The first sign of state existence dates back to 6000 BC. Written and pictorial records from a settlement called Jericho maintain the existence of heavy urbanization for over two thousand years but throughout their history, states have only encompassed a small portion of the earth. Cities emerged around the same time period between 8000 and 7600 BC and eventually merged with states to create city-states that ruled for a few thousand years. City-states were often centered with a capitol controlled by a priest that collected offerings from the surrounding lands. By 2500 BC, some cities began developing into empires that ruled by force and tribute and from then on, the existence of states and cities were central to the great civilizations. The formation of towns and cities allowed for the creation of small independent states, which led to the emergence of large territorial states.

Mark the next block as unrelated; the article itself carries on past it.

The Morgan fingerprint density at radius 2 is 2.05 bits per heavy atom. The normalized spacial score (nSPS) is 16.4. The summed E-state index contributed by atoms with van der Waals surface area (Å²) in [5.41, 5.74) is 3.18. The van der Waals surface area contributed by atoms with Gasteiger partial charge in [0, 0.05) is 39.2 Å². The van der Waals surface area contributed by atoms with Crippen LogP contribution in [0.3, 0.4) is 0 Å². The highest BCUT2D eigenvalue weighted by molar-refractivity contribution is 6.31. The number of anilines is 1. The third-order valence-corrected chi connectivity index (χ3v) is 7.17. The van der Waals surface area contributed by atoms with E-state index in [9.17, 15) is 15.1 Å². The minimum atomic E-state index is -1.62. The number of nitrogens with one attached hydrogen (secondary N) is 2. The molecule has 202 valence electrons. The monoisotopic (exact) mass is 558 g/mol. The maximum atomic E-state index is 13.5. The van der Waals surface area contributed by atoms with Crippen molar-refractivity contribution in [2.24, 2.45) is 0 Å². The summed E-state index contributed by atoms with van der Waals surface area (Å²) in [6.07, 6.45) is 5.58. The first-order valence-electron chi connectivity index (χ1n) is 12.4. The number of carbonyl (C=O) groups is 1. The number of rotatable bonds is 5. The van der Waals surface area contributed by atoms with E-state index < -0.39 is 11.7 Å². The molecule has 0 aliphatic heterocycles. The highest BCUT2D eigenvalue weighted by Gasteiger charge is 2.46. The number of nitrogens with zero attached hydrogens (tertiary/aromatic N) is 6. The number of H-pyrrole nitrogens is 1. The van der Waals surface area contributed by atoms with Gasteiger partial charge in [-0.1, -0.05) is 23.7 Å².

Originally, Ancient Egypt was ruled through a strong central government in which Egyptian kings, or Pharaohs had complete say over political, economical or military matters. The transition to the adaption of territorial states can be seen during the reigns of the Egyptian Middle Kingdom (2040 - 1640 BC), and the Egyptian New Kingdom (1550 - 1070 BC). Due to natural causes, the Old Kingdom fell and gave way to the Middle Kingdom where several merchants began to gain power and deviate from the pharaoh's power. This deviation introduced a form of territorial state due to the introduction of independent rules and power from that of their nation. During the reign of the New Kingdom, diplomatic relations were established with the Hyksos and Hitites, where they each had sovereign communities within their nations that acted as territorial states.